I have been gaining so much weight and decreasing my food consumption and eating better over the years, I'm in my 50s now. I also started getting dark skin in the upper part of my thighs very ugly and would be embarrassed if I was sleeping with anyone. I researched what it was and realized it was antithesis nigricans. I bought a glucose meter and saw that I was insulin resistance /pre diabetic. Also i have hep c and now they are suggesting all babyboomers be tested as so many people have it and don't know. I found out by accident never suspected because I never used interveinouse drugs or had a blood transfusion, do have a tattoo that I got about 25 yrs ago. My ALT on a routine blood test was just a little high, but my doc had seen so much of this he ordered a hep c test. I read up on hep c and they have proven a connection between the two. Not implying that everyone has both but there is a connection. I don't have diabetes in my family and even with hep c I'm very healthy except for the weight. I'm writing this so if anyone reads this it may help someone else get checked that may have similar issues. I don't eat sugar much at all but my carbs are still too high even though I've cut back considerably. I'm going to eliminate carbs dairy and only eat non GMO meat veggies etc and constantly use that meter and see if I can figure out what triggers it with me and what doesn't. I'm tired of fat, low energy and brain fog!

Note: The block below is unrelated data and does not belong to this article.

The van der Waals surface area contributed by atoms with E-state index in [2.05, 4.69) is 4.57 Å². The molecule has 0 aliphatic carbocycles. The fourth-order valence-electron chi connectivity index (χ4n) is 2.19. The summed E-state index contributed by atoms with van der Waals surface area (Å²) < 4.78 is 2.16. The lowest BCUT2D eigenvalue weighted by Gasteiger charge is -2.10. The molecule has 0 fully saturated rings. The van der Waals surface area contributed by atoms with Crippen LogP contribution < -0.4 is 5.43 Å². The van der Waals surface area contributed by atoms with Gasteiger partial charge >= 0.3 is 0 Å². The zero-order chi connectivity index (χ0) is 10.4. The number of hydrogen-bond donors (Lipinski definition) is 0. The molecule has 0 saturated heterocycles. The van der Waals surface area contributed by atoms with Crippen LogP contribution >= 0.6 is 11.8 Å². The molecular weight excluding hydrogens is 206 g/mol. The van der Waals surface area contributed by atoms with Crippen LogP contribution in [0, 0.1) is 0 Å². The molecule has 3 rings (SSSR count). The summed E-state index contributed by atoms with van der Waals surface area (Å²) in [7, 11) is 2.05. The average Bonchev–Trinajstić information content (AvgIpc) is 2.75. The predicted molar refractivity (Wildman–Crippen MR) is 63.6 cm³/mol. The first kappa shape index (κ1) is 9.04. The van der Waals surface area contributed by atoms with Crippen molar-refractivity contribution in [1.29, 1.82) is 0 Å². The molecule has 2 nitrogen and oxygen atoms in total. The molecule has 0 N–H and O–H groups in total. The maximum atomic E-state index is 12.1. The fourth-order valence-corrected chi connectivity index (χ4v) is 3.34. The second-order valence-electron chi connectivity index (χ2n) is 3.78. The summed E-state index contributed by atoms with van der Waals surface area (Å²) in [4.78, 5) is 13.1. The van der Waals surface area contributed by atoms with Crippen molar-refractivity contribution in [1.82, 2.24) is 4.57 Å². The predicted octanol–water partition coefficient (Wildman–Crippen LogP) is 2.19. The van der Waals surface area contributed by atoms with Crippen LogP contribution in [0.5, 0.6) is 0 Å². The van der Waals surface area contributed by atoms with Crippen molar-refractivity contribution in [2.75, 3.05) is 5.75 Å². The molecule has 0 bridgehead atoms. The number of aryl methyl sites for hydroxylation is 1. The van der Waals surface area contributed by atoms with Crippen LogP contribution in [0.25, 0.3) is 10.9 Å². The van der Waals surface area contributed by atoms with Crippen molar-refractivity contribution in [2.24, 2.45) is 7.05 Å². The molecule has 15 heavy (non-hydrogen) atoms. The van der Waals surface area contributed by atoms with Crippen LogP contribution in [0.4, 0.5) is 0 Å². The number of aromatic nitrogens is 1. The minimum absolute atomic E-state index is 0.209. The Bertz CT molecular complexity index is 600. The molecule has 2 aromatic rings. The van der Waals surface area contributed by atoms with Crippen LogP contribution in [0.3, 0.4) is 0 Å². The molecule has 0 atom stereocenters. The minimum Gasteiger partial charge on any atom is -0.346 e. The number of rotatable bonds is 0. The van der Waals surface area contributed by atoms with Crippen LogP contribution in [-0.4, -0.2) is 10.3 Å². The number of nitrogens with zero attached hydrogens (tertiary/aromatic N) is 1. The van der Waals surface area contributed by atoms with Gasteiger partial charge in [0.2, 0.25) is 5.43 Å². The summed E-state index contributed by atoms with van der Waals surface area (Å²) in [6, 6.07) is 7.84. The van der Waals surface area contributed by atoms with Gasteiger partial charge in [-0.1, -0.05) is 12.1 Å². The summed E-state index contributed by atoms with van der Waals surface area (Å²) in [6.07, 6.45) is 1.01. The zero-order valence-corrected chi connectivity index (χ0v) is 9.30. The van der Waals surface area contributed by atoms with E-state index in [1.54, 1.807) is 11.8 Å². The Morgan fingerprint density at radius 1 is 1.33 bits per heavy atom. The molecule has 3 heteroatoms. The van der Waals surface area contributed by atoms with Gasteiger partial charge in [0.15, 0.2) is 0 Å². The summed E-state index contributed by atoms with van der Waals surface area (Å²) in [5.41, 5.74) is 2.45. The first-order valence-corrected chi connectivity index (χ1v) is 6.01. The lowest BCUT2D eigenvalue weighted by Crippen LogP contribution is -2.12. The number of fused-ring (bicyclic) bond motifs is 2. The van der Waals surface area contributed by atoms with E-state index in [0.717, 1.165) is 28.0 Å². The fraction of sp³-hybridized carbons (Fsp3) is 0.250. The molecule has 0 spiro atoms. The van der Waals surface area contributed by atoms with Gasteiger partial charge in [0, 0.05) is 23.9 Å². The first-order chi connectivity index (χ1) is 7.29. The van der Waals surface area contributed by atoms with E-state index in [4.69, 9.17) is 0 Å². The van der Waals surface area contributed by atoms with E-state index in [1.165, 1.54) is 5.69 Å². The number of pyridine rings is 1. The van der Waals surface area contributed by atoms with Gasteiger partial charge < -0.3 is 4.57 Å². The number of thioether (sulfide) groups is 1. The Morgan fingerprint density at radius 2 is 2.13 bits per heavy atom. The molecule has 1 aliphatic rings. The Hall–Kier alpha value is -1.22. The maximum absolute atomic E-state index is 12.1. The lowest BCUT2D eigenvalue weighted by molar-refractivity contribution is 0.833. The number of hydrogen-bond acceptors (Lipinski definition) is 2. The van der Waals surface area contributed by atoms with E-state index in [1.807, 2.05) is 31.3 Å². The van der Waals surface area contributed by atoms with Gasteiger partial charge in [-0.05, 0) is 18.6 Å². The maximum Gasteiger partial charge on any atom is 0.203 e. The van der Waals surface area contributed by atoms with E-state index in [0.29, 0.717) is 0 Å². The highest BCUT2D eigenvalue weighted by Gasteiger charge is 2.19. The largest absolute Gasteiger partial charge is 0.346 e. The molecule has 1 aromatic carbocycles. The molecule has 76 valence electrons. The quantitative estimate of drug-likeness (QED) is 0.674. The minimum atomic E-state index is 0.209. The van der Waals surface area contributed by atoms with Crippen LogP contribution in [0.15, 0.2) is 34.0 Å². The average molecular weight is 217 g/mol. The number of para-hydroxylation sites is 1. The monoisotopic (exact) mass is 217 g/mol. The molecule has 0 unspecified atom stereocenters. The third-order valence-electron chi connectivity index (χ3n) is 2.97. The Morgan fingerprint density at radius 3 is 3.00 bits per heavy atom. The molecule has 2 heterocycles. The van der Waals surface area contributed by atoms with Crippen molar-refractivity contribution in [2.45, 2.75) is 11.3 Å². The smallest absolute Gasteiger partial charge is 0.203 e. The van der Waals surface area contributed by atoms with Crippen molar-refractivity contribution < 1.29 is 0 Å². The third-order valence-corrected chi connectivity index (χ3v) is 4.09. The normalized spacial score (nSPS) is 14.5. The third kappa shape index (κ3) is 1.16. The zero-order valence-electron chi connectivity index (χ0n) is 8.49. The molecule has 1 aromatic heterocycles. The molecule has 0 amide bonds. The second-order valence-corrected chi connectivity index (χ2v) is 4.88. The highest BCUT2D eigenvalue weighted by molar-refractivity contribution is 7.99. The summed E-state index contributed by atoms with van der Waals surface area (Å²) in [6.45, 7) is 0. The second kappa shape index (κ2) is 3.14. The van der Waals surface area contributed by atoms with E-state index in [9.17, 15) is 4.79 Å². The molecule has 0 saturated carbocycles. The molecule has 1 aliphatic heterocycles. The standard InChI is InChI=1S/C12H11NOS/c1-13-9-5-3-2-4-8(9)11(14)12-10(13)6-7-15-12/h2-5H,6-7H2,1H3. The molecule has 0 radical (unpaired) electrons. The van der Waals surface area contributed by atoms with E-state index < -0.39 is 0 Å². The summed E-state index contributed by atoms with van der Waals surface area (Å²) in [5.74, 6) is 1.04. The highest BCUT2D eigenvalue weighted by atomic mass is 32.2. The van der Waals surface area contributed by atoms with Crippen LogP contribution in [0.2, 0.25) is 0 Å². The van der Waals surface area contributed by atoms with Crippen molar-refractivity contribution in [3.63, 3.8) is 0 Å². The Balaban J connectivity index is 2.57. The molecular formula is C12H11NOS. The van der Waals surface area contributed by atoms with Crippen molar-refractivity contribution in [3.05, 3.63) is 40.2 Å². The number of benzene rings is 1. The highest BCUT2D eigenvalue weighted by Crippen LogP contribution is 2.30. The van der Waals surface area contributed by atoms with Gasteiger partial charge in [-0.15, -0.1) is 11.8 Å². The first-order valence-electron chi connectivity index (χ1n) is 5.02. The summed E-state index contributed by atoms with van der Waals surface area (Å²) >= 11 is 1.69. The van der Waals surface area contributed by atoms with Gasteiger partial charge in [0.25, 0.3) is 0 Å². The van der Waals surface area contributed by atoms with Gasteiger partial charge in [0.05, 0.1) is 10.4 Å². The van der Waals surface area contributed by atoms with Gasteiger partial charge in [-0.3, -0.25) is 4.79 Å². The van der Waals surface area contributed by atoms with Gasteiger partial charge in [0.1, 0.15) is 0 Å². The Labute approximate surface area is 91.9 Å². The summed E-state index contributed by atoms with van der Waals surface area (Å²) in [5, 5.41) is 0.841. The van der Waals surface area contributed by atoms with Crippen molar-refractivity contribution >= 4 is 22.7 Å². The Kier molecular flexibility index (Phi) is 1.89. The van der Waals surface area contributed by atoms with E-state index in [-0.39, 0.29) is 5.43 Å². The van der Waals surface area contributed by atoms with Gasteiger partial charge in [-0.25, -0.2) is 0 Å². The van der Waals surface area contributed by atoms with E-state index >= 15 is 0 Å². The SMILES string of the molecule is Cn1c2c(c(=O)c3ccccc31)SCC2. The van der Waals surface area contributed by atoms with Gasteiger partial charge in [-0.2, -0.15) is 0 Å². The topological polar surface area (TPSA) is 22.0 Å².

almost 5 years, said...

I've heard that intermittent fasting can also help curb insuline resistance! there are many ways to practice intermittent fasting - 1:1 - 5:2 - or daily for a certain amount of hours. Adding to this the whiteout in the article... I think one can really change difficult situations. And I've tried it and I'm doing it - it really isn't hard to fast for say 24 - think 8 or them you'll be sleeping anyways!